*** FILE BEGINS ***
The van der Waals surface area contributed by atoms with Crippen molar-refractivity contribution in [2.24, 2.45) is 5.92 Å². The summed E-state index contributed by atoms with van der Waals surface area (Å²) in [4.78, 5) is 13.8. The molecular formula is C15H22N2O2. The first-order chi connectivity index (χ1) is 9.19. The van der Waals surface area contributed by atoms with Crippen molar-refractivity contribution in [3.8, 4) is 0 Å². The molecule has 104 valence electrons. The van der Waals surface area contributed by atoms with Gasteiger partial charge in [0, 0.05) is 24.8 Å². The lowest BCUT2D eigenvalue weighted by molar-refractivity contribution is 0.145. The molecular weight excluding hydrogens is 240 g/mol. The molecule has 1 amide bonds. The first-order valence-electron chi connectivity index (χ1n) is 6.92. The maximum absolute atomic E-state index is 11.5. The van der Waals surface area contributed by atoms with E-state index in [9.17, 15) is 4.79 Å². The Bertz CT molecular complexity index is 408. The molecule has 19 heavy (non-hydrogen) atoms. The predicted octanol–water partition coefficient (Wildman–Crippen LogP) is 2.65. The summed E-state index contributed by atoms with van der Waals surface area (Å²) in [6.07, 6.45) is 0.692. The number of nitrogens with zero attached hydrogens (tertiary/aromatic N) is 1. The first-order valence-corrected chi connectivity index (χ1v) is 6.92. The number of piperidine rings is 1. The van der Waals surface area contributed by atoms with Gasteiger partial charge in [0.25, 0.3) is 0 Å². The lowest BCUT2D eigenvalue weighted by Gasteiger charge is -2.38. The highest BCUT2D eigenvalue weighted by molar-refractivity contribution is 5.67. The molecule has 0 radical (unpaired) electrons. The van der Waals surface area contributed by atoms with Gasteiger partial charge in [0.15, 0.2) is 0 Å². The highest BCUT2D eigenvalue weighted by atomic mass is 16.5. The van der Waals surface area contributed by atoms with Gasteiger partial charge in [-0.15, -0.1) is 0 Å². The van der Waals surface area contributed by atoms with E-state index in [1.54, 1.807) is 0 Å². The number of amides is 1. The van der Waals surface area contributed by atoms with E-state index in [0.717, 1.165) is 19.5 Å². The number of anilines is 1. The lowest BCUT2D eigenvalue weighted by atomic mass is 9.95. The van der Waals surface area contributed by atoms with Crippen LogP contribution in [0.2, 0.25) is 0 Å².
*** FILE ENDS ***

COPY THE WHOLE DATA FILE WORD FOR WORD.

The van der Waals surface area contributed by atoms with Crippen molar-refractivity contribution in [2.24, 2.45) is 5.92 Å². The summed E-state index contributed by atoms with van der Waals surface area (Å²) in [4.78, 5) is 13.8. The molecular formula is C15H22N2O2. The first-order chi connectivity index (χ1) is 9.19. The van der Waals surface area contributed by atoms with Crippen molar-refractivity contribution in [3.8, 4) is 0 Å². The molecule has 104 valence electrons. The van der Waals surface area contributed by atoms with Gasteiger partial charge in [0, 0.05) is 24.8 Å². The lowest BCUT2D eigenvalue weighted by molar-refractivity contribution is 0.145. The molecular weight excluding hydrogens is 240 g/mol. The molecule has 1 amide bonds. The first-order valence-electron chi connectivity index (χ1n) is 6.92. The maximum absolute atomic E-state index is 11.5. The van der Waals surface area contributed by atoms with E-state index in [9.17, 15) is 4.79 Å². The Bertz CT molecular complexity index is 408. The molecule has 19 heavy (non-hydrogen) atoms. The predicted octanol–water partition coefficient (Wildman–Crippen LogP) is 2.65. The summed E-state index contributed by atoms with van der Waals surface area (Å²) in [6.07, 6.45) is 0.692. The number of nitrogens with zero attached hydrogens (tertiary/aromatic N) is 1. The first-order valence-corrected chi connectivity index (χ1v) is 6.92. The number of piperidine rings is 1. The van der Waals surface area contributed by atoms with Gasteiger partial charge in [0.25, 0.3) is 0 Å². The lowest BCUT2D eigenvalue weighted by Gasteiger charge is -2.38. The highest BCUT2D eigenvalue weighted by molar-refractivity contribution is 5.67. The molecule has 0 radical (unpaired) electrons. The van der Waals surface area contributed by atoms with Gasteiger partial charge in [0.15, 0.2) is 0 Å². The highest BCUT2D eigenvalue weighted by atomic mass is 16.5. The van der Waals surface area contributed by atoms with Gasteiger partial charge in [-0.15, -0.1) is 0 Å². The van der Waals surface area contributed by atoms with E-state index in [1.54, 1.807) is 0 Å². The number of amides is 1. The van der Waals surface area contributed by atoms with E-state index in [0.717, 1.165) is 19.5 Å². The number of anilines is 1. The lowest BCUT2D eigenvalue weighted by atomic mass is 9.95. The van der Waals surface area contributed by atoms with Crippen LogP contribution in [0.2, 0.25) is 0 Å².